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5 Responses to In vitro meat, new technologies, and the “yuck factor”

  • Brian McKenzie says:

    Thanks for the update and discussion. See my own comments at

  • Julian Savulescu says:

    Thanks Alex. I think this is a great post. I have lots to add but will do so at a later time or give my comments to you personally. I agree with you that if meat eaters really saw how their meat was prepared, they wouldn't be so inclined to eat it. I could put this in more provocative terms, but I won't. Great post.

  • Nicolas Delon says:

    Interesting post, as was Julian Savulescu's previous one.

    In support your hypothesis that people would get a negative, gut reaction to seeing how their meat is prepared, see this rather funny (relative to the standards of the genre) candid camera which nicely illustrates the conflicting responses of meat-eaters: <;

    I, for one, would welcome in-vitro meat, though I expect to undergo some resistance at the outset, but so would I if I ate actual meat again too. I'm reasonably confident that people's biases against "unnatural" meat can gradually be overcome, given the already overtly all but "natural" junk many are willing to pay for. I mean, most of my friends are well aware that perhaps the most "natural" ingredient in candies is pork-based gelatin, and they're not disgusted either by the unnaturalness of the remainder or by the pork. Healthy foods fare no better than fully artificial, if yummy, processed foods.

    As to your first point, I would not rule out there being some yuck reactions tracking to (yet undefined) relevant fact. Some of those reactions might be normatively relevant—e.g., assuming a suitable version of naturalism, they might have been selected for their fitness-enhancing character and might remain relevant in that respect. Still, that does not — or no longer — appear to be so with respect to meat-eating.

  • Alexandre Erler says:

    Thank you all for your comments.

    Nicolas: thanks for the link – great video! It's highly instructive to witness these people's reactions, even though none of them is determined enough to physically stop the guy (at least among those they've chosen to show)…

    Fully agree about the unhealthiness of much of the meat produced today, which is another reason why the yuck factor should attach to it.

  • Craig Loftus says:

    The discussion here portrays two extremes that meat-eaters have to choose from:
    * "conventional" meat, the animals associated with which spend wretched lives being fed soya and grain, are in-expertly butchered, wrapped in plastic and air-freighted to our supermarket shelves;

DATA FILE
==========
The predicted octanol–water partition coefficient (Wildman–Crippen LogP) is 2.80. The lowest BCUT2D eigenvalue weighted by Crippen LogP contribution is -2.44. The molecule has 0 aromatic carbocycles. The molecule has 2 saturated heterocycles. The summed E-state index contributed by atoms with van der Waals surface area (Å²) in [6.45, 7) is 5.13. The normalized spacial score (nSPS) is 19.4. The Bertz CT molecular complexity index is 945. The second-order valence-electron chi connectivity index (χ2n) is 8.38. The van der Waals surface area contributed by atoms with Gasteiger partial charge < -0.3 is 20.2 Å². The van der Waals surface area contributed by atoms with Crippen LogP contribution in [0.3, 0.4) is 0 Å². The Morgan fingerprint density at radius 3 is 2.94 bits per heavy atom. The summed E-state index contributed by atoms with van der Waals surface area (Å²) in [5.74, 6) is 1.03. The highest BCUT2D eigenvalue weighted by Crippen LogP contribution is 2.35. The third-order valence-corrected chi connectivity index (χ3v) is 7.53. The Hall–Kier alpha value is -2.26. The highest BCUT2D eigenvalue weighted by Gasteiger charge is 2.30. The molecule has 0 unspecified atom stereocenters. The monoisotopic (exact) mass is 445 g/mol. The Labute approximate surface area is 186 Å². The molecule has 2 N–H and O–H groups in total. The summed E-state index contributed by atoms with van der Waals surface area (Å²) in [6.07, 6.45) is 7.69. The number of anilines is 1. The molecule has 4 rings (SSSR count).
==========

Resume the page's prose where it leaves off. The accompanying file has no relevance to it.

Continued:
* pitted against "in vitro meat", the path for all people to an environmentally benign vegan future.

    If I were a meat eater (which I am not) why would I even engage with such a ludicrously simplistic argument? If I accepted that I needed to reduce my consumption of conventional meat for environmental reasons, why would I choose in-vitro meat as the alternative? I would mostly just be replacing one oil fueled industrial process with another.

    In-vitro meat whatever its full life-cycle costs is almost certainly going to end up cheaper and less environmentally damaging than "conventional" meat, however, how will it compare with UK dairy beef? I.e., bullocks coming from dairy herds which are fed grass and provide beef, fertilizer and (potentially) labour co-products?

  • Alexandre Erler says:

    Craig: this article focuses on the so-called "yuck factor" as a potential obstacle to the acceptance of in vitro meat, particularly among meat eaters. According to, today "factory farms account for 67 percent of poultry meat production, 50 percent of egg production, and 42 percent of pork production" ( These figures are expected to rise to meet the rising global demand for meat. I.e. factory farming is hardly a marginal phenomenon, it is set to become the dominant mode of meat production worldwide. Under these conditions, it strikes me as appropriate to point out that the yuck factor would likely apply even more to that mode of production than to in vitro meat, if only people were not taught to close their eyes on the nature of industrialized meat production.

    "I would mostly just be replacing one oil fueled industrial process with another": you'd need to give us some evidence to back up that very bold assertion. Recent research suggests on the contrary that in vitro meat could potentially be much more environmentally-friendly than conventionally produced meat. See e.g.
    Hanna L. Tuomisto and M. Joost Teixeira de Mattos, "Environmental Impacts of Cultured Meat Production", Environmental Science & Technology (2011) 45 (14), 6117-6123.

    Of course free range meat already exists as an alternative to factory-farmed meat, and it would certainly be a huge step forward if all meat-eaters made sure they only consumed the former. However, leaving aside the fact that this method of meat production still involves the killing of animals, the obvious issue with such a solution is that it would not be able to satisfy the growing global demand for meat.